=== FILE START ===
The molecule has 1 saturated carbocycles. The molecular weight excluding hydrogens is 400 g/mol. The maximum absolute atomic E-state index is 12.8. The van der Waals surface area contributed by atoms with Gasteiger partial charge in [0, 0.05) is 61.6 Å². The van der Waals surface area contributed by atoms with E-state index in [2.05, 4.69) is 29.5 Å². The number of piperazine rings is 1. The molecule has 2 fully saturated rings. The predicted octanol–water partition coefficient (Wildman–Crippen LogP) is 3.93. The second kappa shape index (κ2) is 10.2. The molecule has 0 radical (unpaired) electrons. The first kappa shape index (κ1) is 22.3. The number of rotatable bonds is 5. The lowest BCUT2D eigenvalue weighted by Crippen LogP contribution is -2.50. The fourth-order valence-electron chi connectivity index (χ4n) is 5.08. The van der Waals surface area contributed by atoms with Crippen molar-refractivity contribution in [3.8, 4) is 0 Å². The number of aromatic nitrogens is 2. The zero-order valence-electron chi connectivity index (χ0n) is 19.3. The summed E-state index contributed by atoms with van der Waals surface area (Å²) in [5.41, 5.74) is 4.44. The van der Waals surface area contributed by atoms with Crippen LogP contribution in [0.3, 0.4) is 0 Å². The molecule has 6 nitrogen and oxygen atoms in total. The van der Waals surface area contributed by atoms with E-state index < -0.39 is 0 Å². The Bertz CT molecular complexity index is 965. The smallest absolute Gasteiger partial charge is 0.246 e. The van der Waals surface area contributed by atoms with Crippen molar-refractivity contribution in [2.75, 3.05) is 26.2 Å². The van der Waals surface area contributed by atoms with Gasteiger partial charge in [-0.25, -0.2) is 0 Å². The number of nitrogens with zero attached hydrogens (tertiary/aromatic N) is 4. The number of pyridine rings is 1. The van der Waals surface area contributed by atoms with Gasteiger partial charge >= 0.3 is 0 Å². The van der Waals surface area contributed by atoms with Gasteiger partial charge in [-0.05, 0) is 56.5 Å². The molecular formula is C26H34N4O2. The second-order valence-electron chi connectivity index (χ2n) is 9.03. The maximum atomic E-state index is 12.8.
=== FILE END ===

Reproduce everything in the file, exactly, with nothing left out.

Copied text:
The molecule has 1 saturated carbocycles. The molecular weight excluding hydrogens is 400 g/mol. The maximum absolute atomic E-state index is 12.8. The van der Waals surface area contributed by atoms with Gasteiger partial charge in [0, 0.05) is 61.6 Å². The van der Waals surface area contributed by atoms with E-state index in [2.05, 4.69) is 29.5 Å². The number of piperazine rings is 1. The molecule has 2 fully saturated rings. The predicted octanol–water partition coefficient (Wildman–Crippen LogP) is 3.93. The second kappa shape index (κ2) is 10.2. The molecule has 0 radical (unpaired) electrons. The first kappa shape index (κ1) is 22.3. The number of rotatable bonds is 5. The lowest BCUT2D eigenvalue weighted by Crippen LogP contribution is -2.50. The fourth-order valence-electron chi connectivity index (χ4n) is 5.08. The van der Waals surface area contributed by atoms with Crippen molar-refractivity contribution in [3.8, 4) is 0 Å². The number of aromatic nitrogens is 2. The zero-order valence-electron chi connectivity index (χ0n) is 19.3. The summed E-state index contributed by atoms with van der Waals surface area (Å²) in [5.41, 5.74) is 4.44. The van der Waals surface area contributed by atoms with Crippen LogP contribution in [0.3, 0.4) is 0 Å². The molecule has 6 nitrogen and oxygen atoms in total. The van der Waals surface area contributed by atoms with E-state index < -0.39 is 0 Å². The Bertz CT molecular complexity index is 965. The smallest absolute Gasteiger partial charge is 0.246 e. The van der Waals surface area contributed by atoms with Crippen molar-refractivity contribution in [2.75, 3.05) is 26.2 Å². The van der Waals surface area contributed by atoms with Gasteiger partial charge in [-0.25, -0.2) is 0 Å². The number of nitrogens with zero attached hydrogens (tertiary/aromatic N) is 4. The number of pyridine rings is 1. The van der Waals surface area contributed by atoms with Gasteiger partial charge >= 0.3 is 0 Å². The van der Waals surface area contributed by atoms with Gasteiger partial charge in [-0.05, 0) is 56.5 Å². The molecular formula is C26H34N4O2. The second-order valence-electron chi connectivity index (χ2n) is 9.03. The maximum atomic E-state index is 12.8.